While facing the real possibility of injuring himself in a physical sport, Seb said it’s been the unwavering and supportive environment of the Seattle Slam that has literally pushed him along his journey. “I get courage from my teammates,” he said. “I think without them, I would not be playing rugby. It’s definitely a physical sport and I felt kind of fragile, but I wanted to get back into sports and start playing again. There were moments I didn’t know if I was going to be good at rugby or enjoy it, but with my teammates supporting me I was able to work toward those goals and get better. And the courage kind of paid off.”

The newfound sense of community and belonging for Seb has paid off in myriad ways as he’s developed into one of the Seattle Slam’s best pickers and emerged as a leader for the team, helping them advance to the national championship tournament this past spring. “It’s pretty awesome to see him come from being a new player who doesn’t have much knowledge of the game to what he has studied and practiced on his own and learned from other veteran players,” Jeremy said. “Now he’s teaching other players what he’s learned, which is amazing to see—not a lot of people can do that.” 
In September 2021, Sebastian was invited to attend the U.S. National Wheelchair Rugby Development Camp, a first step in being considered for the United States roster to compete at the World Games. From there he was extended an invite for the Low-Point tryouts (picker position) in February in Houston, Texas. Low-Point is geared toward players with less mobility with their arms, hands, and core, while the wheelchairs used are custom designed with slanted wheels that allow the player to make quicker turns and provide extra stability. 

“I got in contact with the Team USA coach and expressed the skills that I thought Seb had, the work ethic, and the potential he has for Team USA,” said Jeremy, who also was part of the tryouts. “To go there myself and see the work that I’ve put in to teach him to be a Low-Pointer and watch him—he killed it in tryouts. It was a super proud moment for me to see how well he did.” Sebastian was one of seventeen individuals selected for the U.S. Low-Point practice squad. In early April he attended a national training camp in Rockford, Illinois, a step in making the final roster for the World Games. 

“When I broke my neck, I couldn’t even breathe on my own, or eat, or push a chair,” Seb said. “And day by day, trying to get better in my independence, trying to get stronger, trying to get faster at rugby, I think the biggest thing about this is how all the hard work paid off. It’s so rewarding to see my journey and where I came from.”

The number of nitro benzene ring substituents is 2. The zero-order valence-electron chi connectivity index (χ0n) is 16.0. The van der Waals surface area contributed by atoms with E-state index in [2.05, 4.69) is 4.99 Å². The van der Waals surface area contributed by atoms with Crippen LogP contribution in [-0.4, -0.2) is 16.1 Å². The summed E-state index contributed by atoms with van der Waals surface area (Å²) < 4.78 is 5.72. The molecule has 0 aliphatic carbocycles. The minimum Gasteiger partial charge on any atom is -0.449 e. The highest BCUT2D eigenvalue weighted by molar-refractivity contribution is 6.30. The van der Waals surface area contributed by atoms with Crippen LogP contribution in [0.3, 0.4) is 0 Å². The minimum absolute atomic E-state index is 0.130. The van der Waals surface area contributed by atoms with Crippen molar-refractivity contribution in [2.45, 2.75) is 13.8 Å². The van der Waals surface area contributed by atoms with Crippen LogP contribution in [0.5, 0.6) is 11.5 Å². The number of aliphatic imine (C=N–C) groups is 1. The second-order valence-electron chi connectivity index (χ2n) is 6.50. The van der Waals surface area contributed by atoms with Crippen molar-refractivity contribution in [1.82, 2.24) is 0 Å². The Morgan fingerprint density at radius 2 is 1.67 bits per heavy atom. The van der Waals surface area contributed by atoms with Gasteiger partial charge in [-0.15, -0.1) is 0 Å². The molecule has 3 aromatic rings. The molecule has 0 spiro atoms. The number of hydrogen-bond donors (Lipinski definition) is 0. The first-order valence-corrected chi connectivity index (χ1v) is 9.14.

While the Seattle Slam has served as a competitive sport and brought back the athletic nature to Sebastian’s life, joining the team has provided him so much more. “It’s been hugely beneficial,” he said. “Obviously there’s the physical aspect of things—my stamina and strength—but I think even bigger than that is the social aspect and having a group of guys in wheelchairs. You’re not the odd man out; they all know what you’ve been through, and also they’ve all been injured so they know a lot of tips and tricks. They helped me get a car and do things so I didn’t have to learn through trial and error.”

Jeremy said that while Sebastian, whom he described as a goofball, is the youngest on the team at twenty-three, his talent and light-hearted persona have been a welcome addition. “He’s very vocal and very smart for his age,” Jeremy said. “He’s kind of a smartass, but it’s fun; everyone enjoys it. He brings a lightness to a lot of the game where it can get stressful.”
A typical week for Seb includes work, practices with the Slam, going to the gym almost daily, and continuing preparations for the World Games this summer and beyond. Sebastian is currently taking a leave of absence from the University of Washington where he is studying creative writing, a medium through which he hopes to express his personal journey and the message of perseverance and passion. 

“It takes courage to try new things,” he said. “I tried rugby, and I still knocked it and then eventually came back to it. Find what you love. I think even when I first broke my neck, I knew that I wanted to use this opportunity and platform to help others in that station. I do want to write a book about my situation; that is something I started and stopped and want to pick back up again. I know I’m in a unique spot in that I can help a lot of people.”